You said that as energy transition progresses, the challenges change. How, exactly? And how does it affect your role?
Today Germany has the most diversified energy supply system in the world. And energy transition has long since ceased to be something that only concerns energy providers. It’s a project that interfaces with the most varied sectors and branches of industry. That makes it exciting, but also complex. We want to build bridges for the various players, and identify fundamental issues. What is the current position of the regulatory and legislative framework in Germany? Is it sufficiently favourable towards innovation, or are there things we need to change? What effect does it have on the existing infrastructure — not just on electricity grids, but also on gas networks, remote heating networks and so on? And what form should an efficient electricity market take — one that satisfies all these new demands and makes new business models possible?
What is the role of the general public in the energy transition?
The more progress we make with the energy transition, the more important the role of ordinary citizens becomes. At the beginning, it was more or less ‘only’ about wind and solar power, and opposing the four big energy industry companies in Germany. These four big companies have undergone massive change. They no longer exist today in the same form as back then. Today, it’s much more about the way we live.
The products of the future might no longer be electricity, coal, gas or oil but heat, light, mobility and other services. How these products are created is up to creativity of those shaping the energy transition. The main thing is that it’s carbon neutral. The energy transition is getting ever closer to people — via their housing, heating, cars and electrical devices.
But as well as this, the expansion of wind and solar power, and the associated power supply lines, is becoming increasingly visible. So visible that, in many places, we’ve reached the limits of tolerance of the people living there. What’s more, where outdated structures are being dismantled — for example, in the coal industry — there, too, people play an important role. We have to ensure that the transition to the new world of energy takes a socially acceptable form. That’s already no easy job in Germany, but in other countries on this planet it’s even more complicated. We should take this seriously, and exchange our experiences.
How is the energy transition transforming the labour market?
Old jobs are disappearing, new ones appearing. This gives rise to complicated wealth distribution issues. But basically I’m confident. New jobs are being created everywhere — in industry, skilled trades, the energy industry, engineering firms and the IT sector. But we can also see that education and further training must be given a stronger focus on the energy transition. If we want the many skilled tradespeople in Germany to install new, efficient and innovative technologies for their customers, they must also be in a position to do so. Managing this process isn’t all that easy.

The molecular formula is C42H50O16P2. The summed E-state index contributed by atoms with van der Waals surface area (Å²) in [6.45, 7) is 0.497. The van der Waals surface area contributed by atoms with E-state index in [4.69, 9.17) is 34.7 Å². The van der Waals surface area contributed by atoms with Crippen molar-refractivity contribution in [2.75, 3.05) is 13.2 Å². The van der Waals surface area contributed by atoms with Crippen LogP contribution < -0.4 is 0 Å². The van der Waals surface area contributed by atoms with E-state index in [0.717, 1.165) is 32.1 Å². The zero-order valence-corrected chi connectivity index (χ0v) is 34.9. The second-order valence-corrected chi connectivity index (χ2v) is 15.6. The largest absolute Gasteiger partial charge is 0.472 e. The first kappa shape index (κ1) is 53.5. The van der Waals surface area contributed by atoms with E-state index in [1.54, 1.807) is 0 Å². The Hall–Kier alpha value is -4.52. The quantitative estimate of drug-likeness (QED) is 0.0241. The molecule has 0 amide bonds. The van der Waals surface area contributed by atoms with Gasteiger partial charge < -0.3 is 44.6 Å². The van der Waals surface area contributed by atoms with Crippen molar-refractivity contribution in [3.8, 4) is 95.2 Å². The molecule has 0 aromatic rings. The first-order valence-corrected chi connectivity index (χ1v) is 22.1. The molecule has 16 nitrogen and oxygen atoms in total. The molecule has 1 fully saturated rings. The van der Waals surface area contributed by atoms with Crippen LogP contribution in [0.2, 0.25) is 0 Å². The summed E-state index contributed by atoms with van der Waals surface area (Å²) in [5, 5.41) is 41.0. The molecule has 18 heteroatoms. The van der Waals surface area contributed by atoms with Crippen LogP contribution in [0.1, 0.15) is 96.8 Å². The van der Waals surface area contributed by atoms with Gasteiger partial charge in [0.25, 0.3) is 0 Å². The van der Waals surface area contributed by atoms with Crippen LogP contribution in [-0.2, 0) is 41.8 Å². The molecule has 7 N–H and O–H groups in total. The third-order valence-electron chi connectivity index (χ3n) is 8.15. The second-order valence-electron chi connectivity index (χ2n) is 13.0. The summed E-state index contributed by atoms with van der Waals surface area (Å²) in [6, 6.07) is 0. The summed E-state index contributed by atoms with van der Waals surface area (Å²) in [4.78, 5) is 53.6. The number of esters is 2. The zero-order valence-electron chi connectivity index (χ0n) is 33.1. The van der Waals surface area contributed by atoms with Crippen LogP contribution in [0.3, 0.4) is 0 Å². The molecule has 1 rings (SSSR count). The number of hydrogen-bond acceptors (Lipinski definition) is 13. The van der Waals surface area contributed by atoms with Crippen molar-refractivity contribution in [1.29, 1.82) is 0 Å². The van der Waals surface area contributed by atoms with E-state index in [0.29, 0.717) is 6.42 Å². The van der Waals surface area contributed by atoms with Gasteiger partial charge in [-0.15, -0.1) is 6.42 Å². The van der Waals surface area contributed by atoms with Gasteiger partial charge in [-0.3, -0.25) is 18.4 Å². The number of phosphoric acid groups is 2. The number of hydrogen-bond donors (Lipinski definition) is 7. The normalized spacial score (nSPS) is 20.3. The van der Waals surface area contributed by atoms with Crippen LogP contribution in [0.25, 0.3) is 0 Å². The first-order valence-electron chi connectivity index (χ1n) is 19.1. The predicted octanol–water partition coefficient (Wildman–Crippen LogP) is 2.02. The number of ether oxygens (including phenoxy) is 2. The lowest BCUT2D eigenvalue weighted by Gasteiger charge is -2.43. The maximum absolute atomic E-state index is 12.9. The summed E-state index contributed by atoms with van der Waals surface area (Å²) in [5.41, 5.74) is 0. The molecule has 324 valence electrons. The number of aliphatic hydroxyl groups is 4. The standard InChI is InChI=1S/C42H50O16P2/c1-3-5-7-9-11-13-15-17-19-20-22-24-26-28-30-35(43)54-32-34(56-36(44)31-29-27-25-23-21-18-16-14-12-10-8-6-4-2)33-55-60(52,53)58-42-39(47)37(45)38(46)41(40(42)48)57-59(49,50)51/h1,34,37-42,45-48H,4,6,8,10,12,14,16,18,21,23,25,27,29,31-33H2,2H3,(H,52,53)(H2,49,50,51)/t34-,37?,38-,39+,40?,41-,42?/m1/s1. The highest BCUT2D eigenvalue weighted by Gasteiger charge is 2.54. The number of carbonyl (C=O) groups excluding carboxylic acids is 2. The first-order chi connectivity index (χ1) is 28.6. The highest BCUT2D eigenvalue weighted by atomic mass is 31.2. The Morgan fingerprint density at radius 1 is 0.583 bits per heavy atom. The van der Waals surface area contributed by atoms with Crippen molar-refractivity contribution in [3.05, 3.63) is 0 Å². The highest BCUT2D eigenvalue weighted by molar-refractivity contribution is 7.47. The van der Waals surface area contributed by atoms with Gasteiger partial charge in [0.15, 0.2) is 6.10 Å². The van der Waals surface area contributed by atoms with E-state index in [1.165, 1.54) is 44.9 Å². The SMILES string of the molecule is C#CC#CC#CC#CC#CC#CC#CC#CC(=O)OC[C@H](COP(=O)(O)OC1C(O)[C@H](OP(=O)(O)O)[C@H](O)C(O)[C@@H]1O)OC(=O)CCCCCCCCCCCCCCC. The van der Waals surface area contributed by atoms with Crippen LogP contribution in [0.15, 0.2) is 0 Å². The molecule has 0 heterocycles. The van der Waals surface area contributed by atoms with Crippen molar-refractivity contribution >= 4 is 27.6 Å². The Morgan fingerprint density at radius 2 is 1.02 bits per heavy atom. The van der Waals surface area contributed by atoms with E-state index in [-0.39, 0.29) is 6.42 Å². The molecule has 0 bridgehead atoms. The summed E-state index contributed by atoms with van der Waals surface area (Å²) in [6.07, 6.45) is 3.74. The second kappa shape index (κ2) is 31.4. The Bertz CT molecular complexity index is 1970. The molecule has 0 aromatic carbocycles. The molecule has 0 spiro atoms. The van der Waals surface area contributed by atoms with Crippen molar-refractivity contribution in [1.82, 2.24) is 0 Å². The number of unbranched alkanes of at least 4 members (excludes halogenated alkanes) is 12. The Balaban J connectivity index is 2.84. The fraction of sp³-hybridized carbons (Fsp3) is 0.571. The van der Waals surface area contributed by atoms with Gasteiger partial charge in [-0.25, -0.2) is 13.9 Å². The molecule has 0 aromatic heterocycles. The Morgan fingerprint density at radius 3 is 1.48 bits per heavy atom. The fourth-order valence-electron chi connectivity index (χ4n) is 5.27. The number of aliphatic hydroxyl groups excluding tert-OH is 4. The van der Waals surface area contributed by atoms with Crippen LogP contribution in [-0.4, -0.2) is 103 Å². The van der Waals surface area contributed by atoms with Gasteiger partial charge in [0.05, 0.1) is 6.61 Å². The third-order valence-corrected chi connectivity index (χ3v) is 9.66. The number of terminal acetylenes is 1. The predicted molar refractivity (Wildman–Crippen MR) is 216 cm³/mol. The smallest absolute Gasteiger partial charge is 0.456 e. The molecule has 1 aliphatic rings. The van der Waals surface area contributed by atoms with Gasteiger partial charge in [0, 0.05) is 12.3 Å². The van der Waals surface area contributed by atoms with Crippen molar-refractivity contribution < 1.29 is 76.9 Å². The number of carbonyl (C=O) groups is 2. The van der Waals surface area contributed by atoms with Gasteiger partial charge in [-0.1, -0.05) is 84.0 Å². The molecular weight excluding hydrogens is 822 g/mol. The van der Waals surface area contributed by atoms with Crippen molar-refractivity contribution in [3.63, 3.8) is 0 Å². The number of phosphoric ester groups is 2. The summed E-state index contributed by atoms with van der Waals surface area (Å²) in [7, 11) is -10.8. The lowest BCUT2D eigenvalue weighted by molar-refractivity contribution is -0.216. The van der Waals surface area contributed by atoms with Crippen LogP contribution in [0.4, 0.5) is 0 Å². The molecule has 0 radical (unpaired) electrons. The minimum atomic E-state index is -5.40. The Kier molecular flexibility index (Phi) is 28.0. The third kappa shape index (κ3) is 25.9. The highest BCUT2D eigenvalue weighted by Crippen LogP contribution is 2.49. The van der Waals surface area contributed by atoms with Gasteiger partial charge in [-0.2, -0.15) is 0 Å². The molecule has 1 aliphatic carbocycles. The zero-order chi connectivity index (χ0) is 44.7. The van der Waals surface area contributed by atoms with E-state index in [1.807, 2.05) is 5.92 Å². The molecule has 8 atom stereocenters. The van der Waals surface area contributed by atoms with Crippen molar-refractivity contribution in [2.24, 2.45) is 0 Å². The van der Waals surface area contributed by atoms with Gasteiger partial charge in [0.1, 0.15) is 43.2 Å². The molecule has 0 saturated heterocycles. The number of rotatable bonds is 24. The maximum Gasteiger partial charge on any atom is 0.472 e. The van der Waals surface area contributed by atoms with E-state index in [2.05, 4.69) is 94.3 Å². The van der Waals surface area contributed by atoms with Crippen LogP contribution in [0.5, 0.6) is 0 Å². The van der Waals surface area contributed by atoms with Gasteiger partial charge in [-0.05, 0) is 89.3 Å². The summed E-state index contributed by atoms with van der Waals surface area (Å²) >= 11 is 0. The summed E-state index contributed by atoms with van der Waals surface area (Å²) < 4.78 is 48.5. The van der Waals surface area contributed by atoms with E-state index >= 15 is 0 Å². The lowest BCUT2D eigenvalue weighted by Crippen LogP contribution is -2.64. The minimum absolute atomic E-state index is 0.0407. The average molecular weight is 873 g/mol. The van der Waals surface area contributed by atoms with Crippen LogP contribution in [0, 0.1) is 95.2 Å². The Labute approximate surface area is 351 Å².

According to you, what is the next step that the German government should take to succeed in this energy transition?
A lot of things have already been set in motion, but here and there we could afford to be more courageous. We will have to increase our efforts in the field of energy efficiency even more. Energy efficiency is a driver of innovation, but all the same it’s often very sporadically distributed. There’s still too little being done in the transport field, but that will change. As well as this, we must consider whether the regulatory and legislative framework we constructed during the first phase of the energy transition will still support what we have in mind for the future. On this point I have my doubts, and want to bring this question more to the forefront.
Can you tell us what the ‘Climate Protection Plan 2050’ is, and what its main objectives are?
It is an attempt to set out how, in our present view, we can achieve the goals of our climate policy. And these are very ambitious: 80 to 95 per cent less CO2 than in 1990 by the year 2050. For me, the Climate Protection Plan is a living document. It doesn’t conclude the discussion, it’s only the beginning. To describe 2050 solely in terms of today’s technologies is not enough. We still don’t know what new technologies and ideas will appear — many of them, perhaps, in the form of new approaches. We should therefore be open towards innovations and new ideas. However, the Climate Protection Plan and the debate surrounding it can afford an important framework. I think that every country should concern itself with such a project, but at the same time remain open and friendly towards innovation. In the case of the global energy transition, there can be no 30-year master plan. We need the commitment of people like the readers of ‘The Beam’, because they want to make those things that lie ahead of us even better.
Why is it so important that governments worldwide create incentives for investment and encourage innovation?
Without innovation everything comes to a standstill. And we can’t stop anthropogenic climate change with a standstill. However, not every innovation brings about progress. If someone develops a platform that makes entire professions obsolete, simply in order to get rich by employing far fewer staff — who are also perhaps precariously paid — they are not contributing to global progress. It’s only progress when it benefits human beings: those who are already here in this world, and those who are still to come. Being involved in climate protection is a rewarding type of commitment. Selling shoes on the internet — well, I hope your readers want to do more with their lives than this.
Interview by Anne-Sophie Garrigou